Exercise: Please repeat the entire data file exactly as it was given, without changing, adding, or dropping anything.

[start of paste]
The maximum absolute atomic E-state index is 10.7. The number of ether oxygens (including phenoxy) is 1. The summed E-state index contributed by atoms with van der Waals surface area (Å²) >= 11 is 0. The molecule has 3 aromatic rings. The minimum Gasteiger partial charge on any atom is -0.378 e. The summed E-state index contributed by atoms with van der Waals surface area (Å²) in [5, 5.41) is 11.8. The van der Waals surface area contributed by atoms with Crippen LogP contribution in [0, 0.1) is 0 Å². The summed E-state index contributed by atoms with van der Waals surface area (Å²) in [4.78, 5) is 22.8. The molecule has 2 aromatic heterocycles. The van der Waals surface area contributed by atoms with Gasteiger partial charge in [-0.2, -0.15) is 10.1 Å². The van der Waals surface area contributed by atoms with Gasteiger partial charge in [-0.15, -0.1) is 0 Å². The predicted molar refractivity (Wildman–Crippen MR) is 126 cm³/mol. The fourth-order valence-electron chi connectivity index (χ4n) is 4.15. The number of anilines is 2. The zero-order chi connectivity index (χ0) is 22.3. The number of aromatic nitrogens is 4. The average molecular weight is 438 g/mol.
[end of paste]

The maximum absolute atomic E-state index is 10.7. The number of ether oxygens (including phenoxy) is 1. The summed E-state index contributed by atoms with van der Waals surface area (Å²) >= 11 is 0. The molecule has 3 aromatic rings. The minimum Gasteiger partial charge on any atom is -0.378 e. The summed E-state index contributed by atoms with van der Waals surface area (Å²) in [5, 5.41) is 11.8. The van der Waals surface area contributed by atoms with Crippen LogP contribution in [0, 0.1) is 0 Å². The summed E-state index contributed by atoms with van der Waals surface area (Å²) in [4.78, 5) is 22.8. The molecule has 2 aromatic heterocycles. The van der Waals surface area contributed by atoms with Gasteiger partial charge in [-0.2, -0.15) is 10.1 Å². The van der Waals surface area contributed by atoms with Gasteiger partial charge in [-0.15, -0.1) is 0 Å². The predicted molar refractivity (Wildman–Crippen MR) is 126 cm³/mol. The fourth-order valence-electron chi connectivity index (χ4n) is 4.15. The number of anilines is 2. The zero-order chi connectivity index (χ0) is 22.3. The number of aromatic nitrogens is 4. The average molecular weight is 438 g/mol.